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Thursday, March 5, 2009

SHTF: Surviving job loss and layoffs

Here's the news last week..

Boeing may cut 10,000 jobs, IBM cut 2800 jobs, Pfizer cut 8000 jobs,

Target stores another 600 jobs, Caterpillar a whopping 20,000 jobs cut

and on and on..




Saturday I met with a friend who works with a big telecom company. He

was laid off a month ago.


Other friends I have spoken with since December; all 6 have changed or

lost jobs. Everyone has taken a pay or promotion cut.



The job cuts are across the board and not limited to any single

industry or dicipline. The hard times, similar to the Great Depression

may be soon upon us.



I have been through three big layoffs in the past ten years. One left

me unemployed for eight long months. I went from a very comfortable six

figure salary managing a team of people in two states to being willing

to work overnights for less than I made my first year out of college.

In the end, I survived every single layoff and job loss thrown my way.

In the end, I learned some hard and expenisive lessons about job loss,

searching for work, adapting to new challenges and managing fear of

unemployment.


If you have been affected by the downturn in the economy and have lost

your job OR see the writing on the wall at your place of work and know

you have to find a new job soon OR you just want to find a better place

to work or line of work, this post may be for you.


Here are some of things I have learned and tell anyone who will listen

when they lose their job.


- Your old job is not coming back. The HR person who released you may

throw you some hope that "when things get better, we may call some

people back" or something similar.


Don't believe it.


Bringing back a laid off employee opens some employers to lawsuits.

Also, former employees cost more than new employees who are willing to

work for less.

Former employees are a pain because they systemically want things they

way they "used to be" before they were laid off.

Forget about your old job it is not coming back. So stop waiting by the

phone for HR or your supervisor to call you in. It is not going to

happen so move on.


- STS - Save that severance!

Use your severance package for maintaining bills and mortgage.

Use it to pay down or make minimum payments on car and credit card bills.

Use it to purchse a new suit, get a haircut or for travel to a job interview.

Do not use a severance package for a vacation in order to "find yourself".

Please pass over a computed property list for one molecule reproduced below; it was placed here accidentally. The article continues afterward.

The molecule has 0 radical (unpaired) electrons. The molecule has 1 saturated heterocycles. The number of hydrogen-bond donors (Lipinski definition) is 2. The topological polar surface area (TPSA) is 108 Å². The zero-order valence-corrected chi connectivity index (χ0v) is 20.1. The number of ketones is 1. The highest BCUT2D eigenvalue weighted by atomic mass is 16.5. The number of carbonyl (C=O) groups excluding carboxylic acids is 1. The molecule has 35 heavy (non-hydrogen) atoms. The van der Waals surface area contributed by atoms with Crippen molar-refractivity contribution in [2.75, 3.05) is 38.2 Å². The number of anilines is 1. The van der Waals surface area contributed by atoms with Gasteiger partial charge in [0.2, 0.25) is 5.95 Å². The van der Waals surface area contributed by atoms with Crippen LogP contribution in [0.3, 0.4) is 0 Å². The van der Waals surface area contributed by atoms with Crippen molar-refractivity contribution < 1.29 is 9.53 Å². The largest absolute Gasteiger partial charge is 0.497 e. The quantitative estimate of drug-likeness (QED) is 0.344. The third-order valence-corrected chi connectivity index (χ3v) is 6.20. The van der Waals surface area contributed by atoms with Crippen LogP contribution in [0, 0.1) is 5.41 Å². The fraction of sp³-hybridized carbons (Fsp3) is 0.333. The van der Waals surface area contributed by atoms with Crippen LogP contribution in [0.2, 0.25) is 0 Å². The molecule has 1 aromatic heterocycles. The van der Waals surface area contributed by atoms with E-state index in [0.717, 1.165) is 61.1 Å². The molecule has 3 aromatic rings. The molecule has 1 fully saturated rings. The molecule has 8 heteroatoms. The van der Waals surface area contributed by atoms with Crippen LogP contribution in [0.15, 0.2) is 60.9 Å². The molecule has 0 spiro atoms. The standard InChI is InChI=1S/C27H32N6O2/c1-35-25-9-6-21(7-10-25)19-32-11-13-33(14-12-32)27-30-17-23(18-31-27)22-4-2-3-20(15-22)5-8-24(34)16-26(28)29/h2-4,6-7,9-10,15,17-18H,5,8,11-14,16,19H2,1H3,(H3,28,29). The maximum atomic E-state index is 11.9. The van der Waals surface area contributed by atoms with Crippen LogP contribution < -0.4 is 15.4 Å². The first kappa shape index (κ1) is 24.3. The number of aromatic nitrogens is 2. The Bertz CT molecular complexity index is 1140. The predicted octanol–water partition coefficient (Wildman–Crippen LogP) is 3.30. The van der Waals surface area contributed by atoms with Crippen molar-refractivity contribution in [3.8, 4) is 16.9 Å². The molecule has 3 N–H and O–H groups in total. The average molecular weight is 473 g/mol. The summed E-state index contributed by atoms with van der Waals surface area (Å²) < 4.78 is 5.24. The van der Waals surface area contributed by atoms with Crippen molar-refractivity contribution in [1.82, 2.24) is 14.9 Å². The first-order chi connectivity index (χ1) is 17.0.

Do not use a severance package for "training, coaching, interview skills, resume services, recruiters, headhunters" or anything else.

Most of those services are free and no paid person knows you as well as you do.

Do not use severance for toys, "wants", indulgences, or gifts. That can wait for when you are employed again.

You cannot live off a servarance package indefinately. It is merely a way to survive until the next paying job.


- Get a job, get back to work, doing anything.

Start working any job as soon as you are laid off or terminated.

Deliver pizzas, mow yards, throw newspapers, work for a friend or relative. Anything to get your mind off your old job.

When we get laid off, we brood and play mind games with ourselves.

We imagine ourselves back in the supervisors office telling him off when he announces our termination.

We imagine how we could have fixed things years before so we were not laid off and that other guy got the pink slip.

We waste time with the past rather than thinking about the urgent future.

A job, no matter how menial, occupies our mind and hands and makes us productive.

While working, we think about what we want to do, where we want to be and how to get there.

This leads to action which leads to finding the next real job.

Not working means sitting at home staring at a TV or computer screen, eating and sleeping. That leads no where.

- Stop spending hours in front of the computer.

Clicking, typing, pointing and browsing is an activity.

Sitting in front of a computer is not interviewing and talking with prospective employers.

Spending hours wading through Monster or other online job search engines is what two million other job seekers are doing right now. You are not alone!

Hooking up with old friends on Facebook ("they might have something for me!" - yeah right) is a waste of time.

Instead, pick up the phone and starting calling companies and the people you may know who work there. Nothing can replace personal contact.

Finally..

- Swallow your pride and start letting everyone you know that you are out of work and searching for a job.

This means friends, family, church, old employers, old coworkers, friends from school, parents of your kid's friends, anyone and everyone.

The best job right now is going to the person who knows someone. Not to the person who submitted an anonymous resume to an HR person (or computer!) at some company.

Your personal network is huge. Put it to work right now.

In closing, you will find a job. It will be different than your last job. You are a survivor because you adapt and change and meet challenges. You will suceed and you will live to see another day. That is why you are here now.

Good luck, pray and persevere.


Original: http://survivalism.blogspot.com/2009/02/shtf-surviving-job-loss-and-layoffs.html